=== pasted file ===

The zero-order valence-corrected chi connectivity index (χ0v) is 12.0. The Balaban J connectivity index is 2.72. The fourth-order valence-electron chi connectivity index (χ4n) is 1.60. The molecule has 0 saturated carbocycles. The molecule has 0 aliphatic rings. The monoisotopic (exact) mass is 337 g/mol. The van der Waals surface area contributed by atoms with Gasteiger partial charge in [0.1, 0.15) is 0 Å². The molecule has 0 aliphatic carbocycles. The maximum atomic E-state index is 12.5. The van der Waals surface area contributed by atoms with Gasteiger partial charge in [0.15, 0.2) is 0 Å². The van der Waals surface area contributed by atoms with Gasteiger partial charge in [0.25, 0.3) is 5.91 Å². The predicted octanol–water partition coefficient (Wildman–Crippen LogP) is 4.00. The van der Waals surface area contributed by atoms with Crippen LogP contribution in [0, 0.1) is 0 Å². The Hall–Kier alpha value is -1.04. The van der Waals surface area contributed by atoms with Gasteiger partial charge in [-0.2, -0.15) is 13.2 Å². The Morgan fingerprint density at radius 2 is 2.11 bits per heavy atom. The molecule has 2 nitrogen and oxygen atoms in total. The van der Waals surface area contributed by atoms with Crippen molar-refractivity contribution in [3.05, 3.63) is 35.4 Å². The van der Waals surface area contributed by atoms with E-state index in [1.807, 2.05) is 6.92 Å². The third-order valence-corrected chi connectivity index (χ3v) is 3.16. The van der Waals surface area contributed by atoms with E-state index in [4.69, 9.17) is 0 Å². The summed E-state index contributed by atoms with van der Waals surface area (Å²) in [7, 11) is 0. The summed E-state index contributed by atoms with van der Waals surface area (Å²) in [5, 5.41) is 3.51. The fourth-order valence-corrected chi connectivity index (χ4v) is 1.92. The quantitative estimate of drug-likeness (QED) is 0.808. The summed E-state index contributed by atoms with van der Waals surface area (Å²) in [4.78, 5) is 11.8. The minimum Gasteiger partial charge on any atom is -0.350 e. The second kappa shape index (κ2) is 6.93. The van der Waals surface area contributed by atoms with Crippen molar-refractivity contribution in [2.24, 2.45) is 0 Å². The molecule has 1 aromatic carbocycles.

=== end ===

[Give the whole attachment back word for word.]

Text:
The zero-order valence-corrected chi connectivity index (χ0v) is 12.0. The Balaban J connectivity index is 2.72. The fourth-order valence-electron chi connectivity index (χ4n) is 1.60. The molecule has 0 saturated carbocycles. The molecule has 0 aliphatic rings. The monoisotopic (exact) mass is 337 g/mol. The van der Waals surface area contributed by atoms with Gasteiger partial charge in [0.1, 0.15) is 0 Å². The molecule has 0 aliphatic carbocycles. The maximum atomic E-state index is 12.5. The van der Waals surface area contributed by atoms with Gasteiger partial charge in [0.15, 0.2) is 0 Å². The van der Waals surface area contributed by atoms with Gasteiger partial charge in [0.25, 0.3) is 5.91 Å². The predicted octanol–water partition coefficient (Wildman–Crippen LogP) is 4.00. The van der Waals surface area contributed by atoms with Crippen LogP contribution in [0, 0.1) is 0 Å². The Hall–Kier alpha value is -1.04. The van der Waals surface area contributed by atoms with Gasteiger partial charge in [-0.2, -0.15) is 13.2 Å². The Morgan fingerprint density at radius 2 is 2.11 bits per heavy atom. The molecule has 2 nitrogen and oxygen atoms in total. The van der Waals surface area contributed by atoms with Crippen molar-refractivity contribution in [3.05, 3.63) is 35.4 Å². The van der Waals surface area contributed by atoms with E-state index in [1.807, 2.05) is 6.92 Å². The third-order valence-corrected chi connectivity index (χ3v) is 3.16. The van der Waals surface area contributed by atoms with E-state index in [4.69, 9.17) is 0 Å². The summed E-state index contributed by atoms with van der Waals surface area (Å²) in [7, 11) is 0. The summed E-state index contributed by atoms with van der Waals surface area (Å²) in [5, 5.41) is 3.51. The fourth-order valence-corrected chi connectivity index (χ4v) is 1.92. The quantitative estimate of drug-likeness (QED) is 0.808. The summed E-state index contributed by atoms with van der Waals surface area (Å²) in [4.78, 5) is 11.8. The minimum Gasteiger partial charge on any atom is -0.350 e. The second kappa shape index (κ2) is 6.93. The van der Waals surface area contributed by atoms with Crippen molar-refractivity contribution in [2.24, 2.45) is 0 Å². The molecule has 1 aromatic carbocycles.